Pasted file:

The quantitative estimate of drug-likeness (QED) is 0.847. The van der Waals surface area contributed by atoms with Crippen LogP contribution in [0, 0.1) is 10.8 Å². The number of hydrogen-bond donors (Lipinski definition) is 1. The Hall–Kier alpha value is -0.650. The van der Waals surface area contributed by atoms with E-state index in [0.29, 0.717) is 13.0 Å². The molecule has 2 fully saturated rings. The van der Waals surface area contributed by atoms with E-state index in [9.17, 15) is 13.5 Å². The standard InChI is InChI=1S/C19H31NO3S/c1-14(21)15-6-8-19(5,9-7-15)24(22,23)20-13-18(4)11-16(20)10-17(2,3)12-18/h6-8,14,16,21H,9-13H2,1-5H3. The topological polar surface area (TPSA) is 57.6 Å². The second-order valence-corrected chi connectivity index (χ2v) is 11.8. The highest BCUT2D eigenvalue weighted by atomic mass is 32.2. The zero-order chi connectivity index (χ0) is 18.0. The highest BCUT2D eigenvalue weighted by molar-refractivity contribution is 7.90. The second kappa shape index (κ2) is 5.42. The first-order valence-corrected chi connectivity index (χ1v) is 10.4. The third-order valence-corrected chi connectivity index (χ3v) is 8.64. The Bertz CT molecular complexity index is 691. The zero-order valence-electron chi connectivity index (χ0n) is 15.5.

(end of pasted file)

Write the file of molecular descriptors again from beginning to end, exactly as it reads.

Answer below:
The quantitative estimate of drug-likeness (QED) is 0.847. The van der Waals surface area contributed by atoms with Crippen LogP contribution in [0, 0.1) is 10.8 Å². The number of hydrogen-bond donors (Lipinski definition) is 1. The Hall–Kier alpha value is -0.650. The van der Waals surface area contributed by atoms with E-state index in [0.29, 0.717) is 13.0 Å². The molecule has 2 fully saturated rings. The van der Waals surface area contributed by atoms with E-state index in [9.17, 15) is 13.5 Å². The standard InChI is InChI=1S/C19H31NO3S/c1-14(21)15-6-8-19(5,9-7-15)24(22,23)20-13-18(4)11-16(20)10-17(2,3)12-18/h6-8,14,16,21H,9-13H2,1-5H3. The topological polar surface area (TPSA) is 57.6 Å². The second-order valence-corrected chi connectivity index (χ2v) is 11.8. The highest BCUT2D eigenvalue weighted by atomic mass is 32.2. The zero-order chi connectivity index (χ0) is 18.0. The highest BCUT2D eigenvalue weighted by molar-refractivity contribution is 7.90. The second kappa shape index (κ2) is 5.42. The first-order valence-corrected chi connectivity index (χ1v) is 10.4. The third-order valence-corrected chi connectivity index (χ3v) is 8.64. The Bertz CT molecular complexity index is 691. The zero-order valence-electron chi connectivity index (χ0n) is 15.5.